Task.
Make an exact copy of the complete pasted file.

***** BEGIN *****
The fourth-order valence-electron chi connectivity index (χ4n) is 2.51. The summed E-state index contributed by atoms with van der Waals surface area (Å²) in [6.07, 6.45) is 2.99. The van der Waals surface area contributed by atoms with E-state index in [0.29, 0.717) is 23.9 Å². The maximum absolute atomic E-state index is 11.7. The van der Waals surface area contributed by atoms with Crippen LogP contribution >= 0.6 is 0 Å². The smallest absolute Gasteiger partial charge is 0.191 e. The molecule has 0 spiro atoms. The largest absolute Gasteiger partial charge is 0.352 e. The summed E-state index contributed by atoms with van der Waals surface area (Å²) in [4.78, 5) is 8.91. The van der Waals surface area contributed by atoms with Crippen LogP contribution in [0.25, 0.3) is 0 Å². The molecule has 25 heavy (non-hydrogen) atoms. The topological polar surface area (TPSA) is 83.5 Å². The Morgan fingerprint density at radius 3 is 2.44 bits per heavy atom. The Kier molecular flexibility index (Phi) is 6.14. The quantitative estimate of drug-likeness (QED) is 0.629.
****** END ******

The fourth-order valence-electron chi connectivity index (χ4n) is 2.51. The summed E-state index contributed by atoms with van der Waals surface area (Å²) in [6.07, 6.45) is 2.99. The van der Waals surface area contributed by atoms with E-state index in [0.29, 0.717) is 23.9 Å². The maximum absolute atomic E-state index is 11.7. The van der Waals surface area contributed by atoms with Crippen LogP contribution >= 0.6 is 0 Å². The smallest absolute Gasteiger partial charge is 0.191 e. The molecule has 0 spiro atoms. The largest absolute Gasteiger partial charge is 0.352 e. The summed E-state index contributed by atoms with van der Waals surface area (Å²) in [4.78, 5) is 8.91. The van der Waals surface area contributed by atoms with Crippen LogP contribution in [0.25, 0.3) is 0 Å². The molecule has 25 heavy (non-hydrogen) atoms. The topological polar surface area (TPSA) is 83.5 Å². The Morgan fingerprint density at radius 3 is 2.44 bits per heavy atom. The Kier molecular flexibility index (Phi) is 6.14. The quantitative estimate of drug-likeness (QED) is 0.629.